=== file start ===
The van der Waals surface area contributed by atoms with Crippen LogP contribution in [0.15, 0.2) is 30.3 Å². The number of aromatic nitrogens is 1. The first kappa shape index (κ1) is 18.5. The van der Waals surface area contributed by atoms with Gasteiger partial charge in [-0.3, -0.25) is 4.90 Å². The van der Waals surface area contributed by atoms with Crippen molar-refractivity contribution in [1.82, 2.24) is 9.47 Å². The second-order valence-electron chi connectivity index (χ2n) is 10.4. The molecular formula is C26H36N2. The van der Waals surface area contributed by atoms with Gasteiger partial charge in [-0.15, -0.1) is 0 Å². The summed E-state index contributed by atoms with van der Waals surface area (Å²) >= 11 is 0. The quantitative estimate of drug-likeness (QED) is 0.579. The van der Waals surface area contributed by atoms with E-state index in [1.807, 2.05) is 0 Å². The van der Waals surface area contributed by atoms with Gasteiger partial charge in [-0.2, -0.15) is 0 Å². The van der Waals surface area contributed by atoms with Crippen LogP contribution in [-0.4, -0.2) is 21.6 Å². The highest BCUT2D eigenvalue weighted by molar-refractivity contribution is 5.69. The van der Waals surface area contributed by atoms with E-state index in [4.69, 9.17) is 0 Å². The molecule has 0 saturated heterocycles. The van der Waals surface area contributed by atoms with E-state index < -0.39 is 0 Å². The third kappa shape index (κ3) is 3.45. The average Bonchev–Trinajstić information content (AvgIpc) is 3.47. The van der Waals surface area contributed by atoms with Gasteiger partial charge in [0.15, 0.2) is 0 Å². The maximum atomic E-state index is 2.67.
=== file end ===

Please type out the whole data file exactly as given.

The van der Waals surface area contributed by atoms with Crippen LogP contribution in [0.15, 0.2) is 30.3 Å². The number of aromatic nitrogens is 1. The first kappa shape index (κ1) is 18.5. The van der Waals surface area contributed by atoms with Gasteiger partial charge in [-0.3, -0.25) is 4.90 Å². The van der Waals surface area contributed by atoms with Crippen molar-refractivity contribution in [1.82, 2.24) is 9.47 Å². The second-order valence-electron chi connectivity index (χ2n) is 10.4. The molecular formula is C26H36N2. The van der Waals surface area contributed by atoms with Gasteiger partial charge in [-0.15, -0.1) is 0 Å². The summed E-state index contributed by atoms with van der Waals surface area (Å²) >= 11 is 0. The quantitative estimate of drug-likeness (QED) is 0.579. The van der Waals surface area contributed by atoms with E-state index in [1.807, 2.05) is 0 Å². The van der Waals surface area contributed by atoms with Gasteiger partial charge in [-0.2, -0.15) is 0 Å². The van der Waals surface area contributed by atoms with Crippen LogP contribution in [-0.4, -0.2) is 21.6 Å². The highest BCUT2D eigenvalue weighted by molar-refractivity contribution is 5.69. The van der Waals surface area contributed by atoms with E-state index in [4.69, 9.17) is 0 Å². The molecule has 0 saturated heterocycles. The van der Waals surface area contributed by atoms with E-state index < -0.39 is 0 Å². The third kappa shape index (κ3) is 3.45. The average Bonchev–Trinajstić information content (AvgIpc) is 3.47. The van der Waals surface area contributed by atoms with Gasteiger partial charge in [0.15, 0.2) is 0 Å². The maximum atomic E-state index is 2.67.